Over the past few weeks, our Young Communicators have been updating you on the lead up to BRINK - the Young Company's 2015 Studio Show - a collaboration with internationally renowned writer Jackie Kay MBE and Associate Artistic Director, Matthew Xia. See their latest blog post as they edge closer to performance date for BRINK…
The Young Communicators spoke to a Tiffany Bowan - a member of the Young Writers Group about her involvement in the production…
How have you been involved in BRINK?
I have contributed to BRINK as a Young Writer. In November, the Writers and Performers were all given the opportunity to meet with Jackie Kay and Matthew Xia. Together, we discussed the definition of BRINK, what brings you to the BRINK, and what happens when you cross over. Following this, the Company shared their own BRINK moments during workshops and via the hashtag #BRINK on Twitter. The Writers were then asked to write in response to all of these ideas, whether it be through the construction of a character or a piece of dialogue.
What has this experience been like?
This has been a new approach to writing and producing a piece of theatre. Normally when I produce something, it is in response to how I am feeling at the time or an event that is happening in my life. Whilst this project has also been about reflecting on personal experiences, it has been a less self-indulgent process - I have been exposed to lots of people’s stories and feelings.
Additionally, writing is often a solitary process. Therefore, collaborating with the Performers and other Young Writers has been interesting. Sharing anecdotes and throwing around ideas has enabled us to develop a piece of theatre which speaks to everyone on some level and I feel that this is what good theatre should do.
It has also been quite surreal working alongside a writer like Jackie Kay! I like how she combines poetry and music within her writing and I feel privileged to have worked with her.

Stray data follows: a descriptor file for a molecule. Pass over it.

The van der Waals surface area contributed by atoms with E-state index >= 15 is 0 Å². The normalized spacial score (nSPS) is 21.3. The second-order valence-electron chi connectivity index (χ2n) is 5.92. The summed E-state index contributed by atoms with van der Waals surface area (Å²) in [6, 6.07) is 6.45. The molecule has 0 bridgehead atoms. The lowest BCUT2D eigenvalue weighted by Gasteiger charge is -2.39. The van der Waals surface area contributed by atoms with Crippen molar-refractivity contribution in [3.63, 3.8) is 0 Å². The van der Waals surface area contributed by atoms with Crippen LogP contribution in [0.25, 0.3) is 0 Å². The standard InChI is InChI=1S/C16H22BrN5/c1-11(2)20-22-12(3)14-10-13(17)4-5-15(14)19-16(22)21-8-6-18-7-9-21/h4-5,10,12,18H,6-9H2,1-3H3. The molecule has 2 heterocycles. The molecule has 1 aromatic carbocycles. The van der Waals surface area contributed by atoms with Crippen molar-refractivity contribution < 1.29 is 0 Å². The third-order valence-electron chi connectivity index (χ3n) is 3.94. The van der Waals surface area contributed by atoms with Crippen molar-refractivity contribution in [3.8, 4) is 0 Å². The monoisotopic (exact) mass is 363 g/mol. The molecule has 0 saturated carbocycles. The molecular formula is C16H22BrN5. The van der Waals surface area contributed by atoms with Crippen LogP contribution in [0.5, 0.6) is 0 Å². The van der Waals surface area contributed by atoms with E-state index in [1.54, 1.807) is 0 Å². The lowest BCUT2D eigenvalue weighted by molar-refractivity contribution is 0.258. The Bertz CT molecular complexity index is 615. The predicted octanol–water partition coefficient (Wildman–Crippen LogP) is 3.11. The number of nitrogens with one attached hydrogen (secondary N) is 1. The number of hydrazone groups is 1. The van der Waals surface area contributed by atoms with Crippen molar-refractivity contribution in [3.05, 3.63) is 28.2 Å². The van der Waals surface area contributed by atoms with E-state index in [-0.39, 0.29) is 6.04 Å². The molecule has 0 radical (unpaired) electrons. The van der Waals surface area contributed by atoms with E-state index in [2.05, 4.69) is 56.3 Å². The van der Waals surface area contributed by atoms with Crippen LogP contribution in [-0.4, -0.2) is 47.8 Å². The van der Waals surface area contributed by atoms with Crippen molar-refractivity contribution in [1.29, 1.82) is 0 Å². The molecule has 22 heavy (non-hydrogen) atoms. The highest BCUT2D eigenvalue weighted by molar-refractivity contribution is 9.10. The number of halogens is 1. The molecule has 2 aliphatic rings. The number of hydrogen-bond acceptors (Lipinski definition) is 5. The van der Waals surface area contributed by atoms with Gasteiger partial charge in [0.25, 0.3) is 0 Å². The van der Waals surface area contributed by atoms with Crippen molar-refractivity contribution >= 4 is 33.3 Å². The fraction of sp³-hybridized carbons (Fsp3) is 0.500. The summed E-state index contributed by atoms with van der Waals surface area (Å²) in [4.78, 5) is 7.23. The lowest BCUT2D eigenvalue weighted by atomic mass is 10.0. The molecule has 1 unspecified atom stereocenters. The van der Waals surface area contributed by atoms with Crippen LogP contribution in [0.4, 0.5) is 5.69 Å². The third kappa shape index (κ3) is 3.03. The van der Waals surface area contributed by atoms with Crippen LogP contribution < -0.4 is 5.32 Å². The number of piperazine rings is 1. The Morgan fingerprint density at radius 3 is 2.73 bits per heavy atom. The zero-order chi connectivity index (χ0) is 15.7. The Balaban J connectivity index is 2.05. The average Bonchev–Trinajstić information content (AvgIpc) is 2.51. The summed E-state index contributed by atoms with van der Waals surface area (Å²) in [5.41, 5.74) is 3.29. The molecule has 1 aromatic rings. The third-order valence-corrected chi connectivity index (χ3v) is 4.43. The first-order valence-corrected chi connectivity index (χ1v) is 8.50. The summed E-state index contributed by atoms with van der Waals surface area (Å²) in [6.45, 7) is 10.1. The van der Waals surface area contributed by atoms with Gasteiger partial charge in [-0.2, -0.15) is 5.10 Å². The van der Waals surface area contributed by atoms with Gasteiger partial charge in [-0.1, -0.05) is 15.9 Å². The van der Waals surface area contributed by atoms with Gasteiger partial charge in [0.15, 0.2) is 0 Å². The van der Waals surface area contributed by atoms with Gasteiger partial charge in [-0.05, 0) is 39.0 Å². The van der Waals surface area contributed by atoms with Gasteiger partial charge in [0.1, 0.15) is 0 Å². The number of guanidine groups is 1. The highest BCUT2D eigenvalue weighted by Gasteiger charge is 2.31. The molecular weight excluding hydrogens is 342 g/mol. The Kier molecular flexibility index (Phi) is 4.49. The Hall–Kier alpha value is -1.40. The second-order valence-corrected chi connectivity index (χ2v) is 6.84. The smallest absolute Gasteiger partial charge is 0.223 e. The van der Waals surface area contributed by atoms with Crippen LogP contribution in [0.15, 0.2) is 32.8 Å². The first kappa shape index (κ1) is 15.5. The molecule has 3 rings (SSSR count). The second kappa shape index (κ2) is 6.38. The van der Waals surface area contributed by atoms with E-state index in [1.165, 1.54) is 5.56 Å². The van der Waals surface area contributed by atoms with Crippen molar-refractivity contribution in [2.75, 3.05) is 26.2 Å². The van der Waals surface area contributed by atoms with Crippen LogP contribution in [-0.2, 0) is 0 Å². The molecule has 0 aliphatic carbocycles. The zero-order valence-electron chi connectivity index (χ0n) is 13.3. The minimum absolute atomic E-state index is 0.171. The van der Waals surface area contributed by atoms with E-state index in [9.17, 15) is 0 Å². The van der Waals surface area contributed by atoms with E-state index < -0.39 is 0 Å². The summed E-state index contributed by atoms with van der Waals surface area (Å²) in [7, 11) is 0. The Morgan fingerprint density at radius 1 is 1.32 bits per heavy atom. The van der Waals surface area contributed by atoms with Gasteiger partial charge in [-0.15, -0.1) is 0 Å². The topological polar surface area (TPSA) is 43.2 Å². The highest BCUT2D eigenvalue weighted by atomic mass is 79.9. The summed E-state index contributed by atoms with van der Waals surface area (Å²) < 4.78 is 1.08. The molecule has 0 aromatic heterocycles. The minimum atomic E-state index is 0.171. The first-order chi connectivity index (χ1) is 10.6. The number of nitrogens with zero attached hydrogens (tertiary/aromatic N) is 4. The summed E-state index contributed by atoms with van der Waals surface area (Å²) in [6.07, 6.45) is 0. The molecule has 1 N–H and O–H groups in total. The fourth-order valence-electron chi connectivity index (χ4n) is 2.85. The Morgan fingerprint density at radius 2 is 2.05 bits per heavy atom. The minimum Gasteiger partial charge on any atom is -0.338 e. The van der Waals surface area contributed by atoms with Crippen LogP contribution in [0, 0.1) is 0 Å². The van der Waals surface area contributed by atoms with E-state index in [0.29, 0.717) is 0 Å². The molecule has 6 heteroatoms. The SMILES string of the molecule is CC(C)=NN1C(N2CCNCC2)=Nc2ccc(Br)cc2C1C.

How did you approach the idea of BRINK?
In our workshops, we have been considering the importance of time pressure when writing a scene. If there is no pressure on the characters at that point in time, then the story lacks pace and audience members become disengaged. To me, this concept governs the whole idea of BRINK – all the stories are being told because a character has pressure on them to do so. Without that pressure, the characters are not on the BRINK and how can you invest in a character who undergoes no change?
Then during the meeting with Jackie Kay, she asked us to think about moments in our life where we felt we had reached a BRINK. I made a list of significant events which I considered to be a BRINK – they ranged from having speech therapy as a child to making important career decisions. We then relayed these stories back to Jackie and she merged them into her writing.
Can you summarise your work that appears in the show?
I have contributed a monologue to the show. It takes the form of a breakup letter addressed to Procrastination. I thought the breakup letter would be an appropriate medium for exploring this because people often reach a brink when they separate from someone.
However, I feel ‘on the brink’ when I’m procrastinating - I’m near to completing something important but laziness or self-doubt usually holds me back. Therefore, I decided to break up with Procrastination and I’ve started a love affair with Inspiration instead – he’s much friendlier and we’re getting on just fine.
What does BRINK mean to you?
When we initially discussed our ideas for what BRINK meant, I found myself associating it with academic plights such as trying to meet University deadlines and waiting for exam results. Therefore, I would personally define BRINK within the context of needing to be successful and the fears that arise with not meeting them expectations.
For others though, the BRINK can refer to a variety of situations – finding love for the first time, dealing with the loss of a friend, making a stand against something, etc…
How would you describe the Young Company?
The Young Company encourages and nurtures potential, upcoming talent. I have been able to have some of my short plays performed in The Studio and I have also had the pleasure of working alongside young people with the same enthusiasm for theatre as myself. As future Theatre Makers, we have to be able to communicate our ideas and opinions with others in order to be successful within the industry and the Young Company has allowed me to develop this skill. It has enhanced the way I interact with others and share my thoughts, something which I struggled with prior to joining the Company. So overall, I would describe the Young Company as a great opportunity - and one that I am glad to have taken.
Opening night for the Company’s 2014-15 show, BRINK, is just one week away, receiving its world premiere on 26 March in The Studio. More Info.